BY SARAH KINNEY
Gorham Moose Tours have been very successful this year despite a slow decline in the New Hampshire moose population.
They boast a 95 percent success rate of seeing a moose and in July, tours have seen 104 moose, 34 deer, and a fox.
However, with winters getting shorter, moose populations have been decreasing.
NH Fish and Game report that moose hunting permits were sharply decreased because of the decline.
In 1997, there were 2.69 moose sightings per 100 hunter hours in the White Mountain area, the goal set by the public was three sightings per 100 hunter hours. In that season, 170 hunting permits for moose were issued. By 2003, the population dropped to 1.57 moose sightings with a goal of 2.3 and about 100 permits issued. There was a spike in sightings in 2006 with 2.58 sightings and a goal of 2.3. That season, 145 permits were issued. In 2012, there were 1.36 sightings per 100 hunter hours, with a goal of 2.3. Only 55 permits were issued.
One of the causes of moose deaths is the winter tick. A moose can carry 10,000 to 120,000 ticks.
In “Wildlife Journal” Kristine Rines, Moose Project Leader for NH Fish and Game explained that the mild winters do not kill as many ticks, so moose are infested with them in increasing amounts.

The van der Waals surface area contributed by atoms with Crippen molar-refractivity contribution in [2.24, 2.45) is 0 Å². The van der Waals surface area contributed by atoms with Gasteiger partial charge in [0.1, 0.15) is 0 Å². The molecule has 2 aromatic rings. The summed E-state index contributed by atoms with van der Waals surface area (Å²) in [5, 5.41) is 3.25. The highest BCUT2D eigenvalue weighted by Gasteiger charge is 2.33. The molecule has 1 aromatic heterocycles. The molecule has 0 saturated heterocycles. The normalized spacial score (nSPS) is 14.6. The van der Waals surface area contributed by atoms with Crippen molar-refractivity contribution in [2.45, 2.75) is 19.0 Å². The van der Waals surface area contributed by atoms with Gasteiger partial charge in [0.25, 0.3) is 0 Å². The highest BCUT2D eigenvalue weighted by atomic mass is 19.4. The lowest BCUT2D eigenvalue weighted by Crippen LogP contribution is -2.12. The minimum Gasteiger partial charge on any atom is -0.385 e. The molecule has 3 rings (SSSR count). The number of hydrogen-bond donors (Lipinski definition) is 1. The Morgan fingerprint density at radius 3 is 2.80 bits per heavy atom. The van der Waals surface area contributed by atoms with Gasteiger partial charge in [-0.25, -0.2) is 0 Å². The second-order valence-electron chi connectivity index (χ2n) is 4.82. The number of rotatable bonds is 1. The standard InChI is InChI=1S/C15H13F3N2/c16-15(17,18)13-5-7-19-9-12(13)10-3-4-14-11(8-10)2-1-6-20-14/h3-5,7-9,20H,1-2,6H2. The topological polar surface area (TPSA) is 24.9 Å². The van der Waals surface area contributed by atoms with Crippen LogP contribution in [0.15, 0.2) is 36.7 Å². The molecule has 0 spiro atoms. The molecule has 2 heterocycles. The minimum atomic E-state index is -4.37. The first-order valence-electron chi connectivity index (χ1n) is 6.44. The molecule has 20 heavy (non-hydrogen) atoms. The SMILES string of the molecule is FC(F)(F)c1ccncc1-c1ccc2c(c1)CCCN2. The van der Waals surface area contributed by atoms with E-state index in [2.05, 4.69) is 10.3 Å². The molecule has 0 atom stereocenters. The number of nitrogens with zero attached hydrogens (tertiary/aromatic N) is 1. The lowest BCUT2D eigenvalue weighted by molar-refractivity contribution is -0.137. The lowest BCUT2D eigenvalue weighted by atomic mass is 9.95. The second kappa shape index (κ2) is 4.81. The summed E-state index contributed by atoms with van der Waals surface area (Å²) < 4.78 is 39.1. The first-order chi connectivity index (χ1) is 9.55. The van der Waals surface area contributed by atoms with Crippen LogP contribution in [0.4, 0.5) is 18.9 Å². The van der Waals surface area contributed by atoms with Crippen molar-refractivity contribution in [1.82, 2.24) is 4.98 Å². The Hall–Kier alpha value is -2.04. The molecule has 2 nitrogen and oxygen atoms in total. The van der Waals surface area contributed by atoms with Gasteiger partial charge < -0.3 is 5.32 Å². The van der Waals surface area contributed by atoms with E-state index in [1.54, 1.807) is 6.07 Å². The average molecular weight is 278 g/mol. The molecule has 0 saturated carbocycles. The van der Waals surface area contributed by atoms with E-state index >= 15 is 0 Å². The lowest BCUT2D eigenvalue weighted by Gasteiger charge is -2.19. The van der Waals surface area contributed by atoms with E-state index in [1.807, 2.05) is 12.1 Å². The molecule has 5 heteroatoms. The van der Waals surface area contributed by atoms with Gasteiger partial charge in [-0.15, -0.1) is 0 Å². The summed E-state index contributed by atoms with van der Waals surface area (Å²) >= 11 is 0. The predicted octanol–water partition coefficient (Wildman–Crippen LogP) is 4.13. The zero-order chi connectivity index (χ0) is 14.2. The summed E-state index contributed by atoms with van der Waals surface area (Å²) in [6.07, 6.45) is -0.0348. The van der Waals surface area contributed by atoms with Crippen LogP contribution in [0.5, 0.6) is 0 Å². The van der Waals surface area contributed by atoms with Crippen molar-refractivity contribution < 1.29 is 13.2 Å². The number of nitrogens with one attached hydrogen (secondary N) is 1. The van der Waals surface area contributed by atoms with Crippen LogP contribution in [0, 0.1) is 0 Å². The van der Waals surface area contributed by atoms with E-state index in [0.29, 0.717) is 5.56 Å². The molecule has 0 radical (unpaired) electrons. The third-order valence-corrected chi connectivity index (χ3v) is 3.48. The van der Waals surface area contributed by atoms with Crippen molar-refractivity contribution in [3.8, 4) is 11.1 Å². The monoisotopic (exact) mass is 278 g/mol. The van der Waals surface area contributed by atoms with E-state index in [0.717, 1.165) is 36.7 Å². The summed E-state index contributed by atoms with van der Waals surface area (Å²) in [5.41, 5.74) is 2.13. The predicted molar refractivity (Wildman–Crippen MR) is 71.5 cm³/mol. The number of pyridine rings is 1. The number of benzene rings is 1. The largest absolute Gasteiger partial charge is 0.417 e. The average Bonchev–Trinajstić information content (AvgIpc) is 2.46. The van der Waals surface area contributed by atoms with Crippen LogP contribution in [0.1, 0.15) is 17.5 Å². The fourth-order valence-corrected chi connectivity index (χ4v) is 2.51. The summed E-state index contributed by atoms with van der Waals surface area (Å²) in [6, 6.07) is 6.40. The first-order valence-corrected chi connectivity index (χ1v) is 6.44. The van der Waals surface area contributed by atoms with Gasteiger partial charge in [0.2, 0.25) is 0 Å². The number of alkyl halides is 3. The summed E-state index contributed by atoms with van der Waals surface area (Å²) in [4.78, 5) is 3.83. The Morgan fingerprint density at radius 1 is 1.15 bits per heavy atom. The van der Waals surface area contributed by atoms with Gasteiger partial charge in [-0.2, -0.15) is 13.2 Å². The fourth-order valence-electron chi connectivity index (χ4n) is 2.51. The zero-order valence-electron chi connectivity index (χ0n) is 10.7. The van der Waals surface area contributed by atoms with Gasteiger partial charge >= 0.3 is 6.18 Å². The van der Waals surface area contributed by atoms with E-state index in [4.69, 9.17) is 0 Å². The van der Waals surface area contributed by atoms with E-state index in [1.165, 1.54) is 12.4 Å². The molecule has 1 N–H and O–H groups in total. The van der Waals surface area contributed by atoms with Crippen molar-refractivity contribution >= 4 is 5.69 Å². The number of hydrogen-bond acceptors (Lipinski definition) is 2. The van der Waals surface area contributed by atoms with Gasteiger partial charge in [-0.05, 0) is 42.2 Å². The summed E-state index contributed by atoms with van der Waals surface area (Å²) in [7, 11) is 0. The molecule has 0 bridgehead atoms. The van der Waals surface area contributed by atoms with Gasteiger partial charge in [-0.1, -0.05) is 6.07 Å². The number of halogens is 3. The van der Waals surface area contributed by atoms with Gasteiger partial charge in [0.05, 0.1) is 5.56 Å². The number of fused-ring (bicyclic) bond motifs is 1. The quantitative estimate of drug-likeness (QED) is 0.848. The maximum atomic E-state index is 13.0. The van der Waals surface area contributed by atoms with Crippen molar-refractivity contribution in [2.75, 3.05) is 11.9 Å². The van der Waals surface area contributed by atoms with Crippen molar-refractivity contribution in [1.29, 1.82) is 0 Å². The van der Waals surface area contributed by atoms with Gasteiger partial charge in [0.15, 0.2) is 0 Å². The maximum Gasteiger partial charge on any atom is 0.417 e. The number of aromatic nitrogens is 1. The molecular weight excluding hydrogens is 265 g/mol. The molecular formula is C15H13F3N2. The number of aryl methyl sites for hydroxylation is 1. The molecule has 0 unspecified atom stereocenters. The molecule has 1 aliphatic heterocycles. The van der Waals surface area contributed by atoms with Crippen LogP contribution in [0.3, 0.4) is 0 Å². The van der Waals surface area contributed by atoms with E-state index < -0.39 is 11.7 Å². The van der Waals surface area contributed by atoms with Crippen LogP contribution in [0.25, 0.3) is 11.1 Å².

If the ticks do not kill the moose, it can cause weigh loss to the point where female, cow, moose have reduced fertility rates.
Moose will also try to remove the ticks, but can open wounds in doing so that will lead to infection.
Automobiles and the brainworm parasite frequently kill moose. Black bears or coyotes occasionally kill moose calves.
This is not the first time the moose population has diminished.
The NH Fish and Game guide on moose explains that before European settlement, moose were more numerous than deer in NH. By the mid-1800s, fewer than 15 moose lived in the state. The moose population remained small until the early 1970s.
So if you haven’t seen a moose yet, now might be your best chance.
Gorham Moose Tours begin at 7 p.m. in July and August every day but Sunday and last three or more hours. The bus leaves from the Gorham Information Booth. The bus holds 14 people, but a second bus is available if needed. Advanced reservations are recommended and can be made by calling 466-3103. It costs $25 for adults, $15 for children ages 5-12, and $5 for children 4 and under. Reservations will be refunded with more than 48 hours notice from tour time. Visitors are encouraged to bring a camera. The bus is equipped with spotlights for nighttime viewing. Child safety seats are not available, so parents must supply their own for their children.
To spot moose on your own, NH Fish and Game recommends trying Route 3 north of Pittsburg to the Canadian border, Route16 north of Milan to the Maine Border, Route 26 east of Dixville Notch to the Maine Border, Route 112 from Lincoln east to the Bear Notch Road, and Route 110 north of Berlin to Rte 110A. They also recommend looking as dusk when moose will come to roadside marshes where salt licks are. NH Fish and Game reminds visitors to stay in their vehicle and not to approach the moose, as they are wild animals.